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of having, or not having choices

Choices. When I studied Robert Frost at university, I was really into the whole existential ideas he proposed. I read Sartre who said: Man is doomed to be free. And let me say, I was kind of brushing the whole thing as bullcrap at the time. And yet, I remembered that quote, and I kept reminding myself of it for some reason.

Choices.

There comes a point in your life where you realize that everything you’ve dismissed proves to be factual. These could be fears, feelings for someone you never realized you really loved, or a simple quote you read in your university book.

Choices.

As I toss and turn in my bed trying to figure out some escape from the dilemma I’m living in, I keep pondering over these different tracks I have ahead of me, which to choose? Do I take the Road Not Taken like Frost did? Or do I go with my gut? But what is my gut saying?

Choices.

There was a time in our lives where choosing chocolate over biscuit was the toughest decision we ever had to make. We grow up to fall into the dilemma about what to wear, or how to cut our hair. We grow a bit more and bigger questions face us. Questions that would affect our whole lives. And at the slightest hints of hesitation, we turn our heads to the sky and curse our doomed freedom.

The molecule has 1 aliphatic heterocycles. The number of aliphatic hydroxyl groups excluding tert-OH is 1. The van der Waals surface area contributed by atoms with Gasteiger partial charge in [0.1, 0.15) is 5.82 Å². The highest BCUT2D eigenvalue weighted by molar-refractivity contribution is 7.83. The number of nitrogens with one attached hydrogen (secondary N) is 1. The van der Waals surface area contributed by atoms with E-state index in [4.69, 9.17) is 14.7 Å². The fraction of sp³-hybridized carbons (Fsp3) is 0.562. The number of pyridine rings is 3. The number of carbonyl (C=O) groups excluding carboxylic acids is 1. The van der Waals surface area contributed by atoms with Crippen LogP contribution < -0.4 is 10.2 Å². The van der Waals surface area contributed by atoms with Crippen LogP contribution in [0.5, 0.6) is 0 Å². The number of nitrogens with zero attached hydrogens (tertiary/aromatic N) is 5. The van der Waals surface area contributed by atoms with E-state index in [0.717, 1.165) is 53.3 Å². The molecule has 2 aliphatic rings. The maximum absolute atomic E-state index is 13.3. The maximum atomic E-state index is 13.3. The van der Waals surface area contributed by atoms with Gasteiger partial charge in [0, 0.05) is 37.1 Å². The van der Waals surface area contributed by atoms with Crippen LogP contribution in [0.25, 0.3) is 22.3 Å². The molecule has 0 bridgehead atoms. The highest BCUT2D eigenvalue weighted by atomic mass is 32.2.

Choices.

I look back in forth, weighing all the possibilities, pros and cons. And hate this position I feel I am stuck in.  I curse my luck over my inability to make a decision, and wish for a way out of this. But then it hits me. We spend our adult lives fumbling and stumbling, just like the little kids we once were, trying to make the “right” choice. We hate ourselves, and some of us curse the skies for signs about what to decide. We ask our friends for advice, or whatever God we worship, to help us and guide us to the right path, forgetting the bigger issue, and the bigger problems of others, who by fate or circumstance, do not happen to have a choice. The athlete who does not have a choice to run because he lost his leg. The teenager who cannot choose to study because he has to feed his family after his father’s death. The children who cannot choose to eat because they were born in a starving village… And yet, we go on with our lives, cursing the drama of being unable to choose our major at university, or what job offer to take even though both present themselves as equally beneficial and both would lead us to a path we’ve always longed for.

I shut my eyes, thankful to have the privilege of being confused about making a choice, and I sleep.

 
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Posted by on March 2, 2012 in Uncategorized

 

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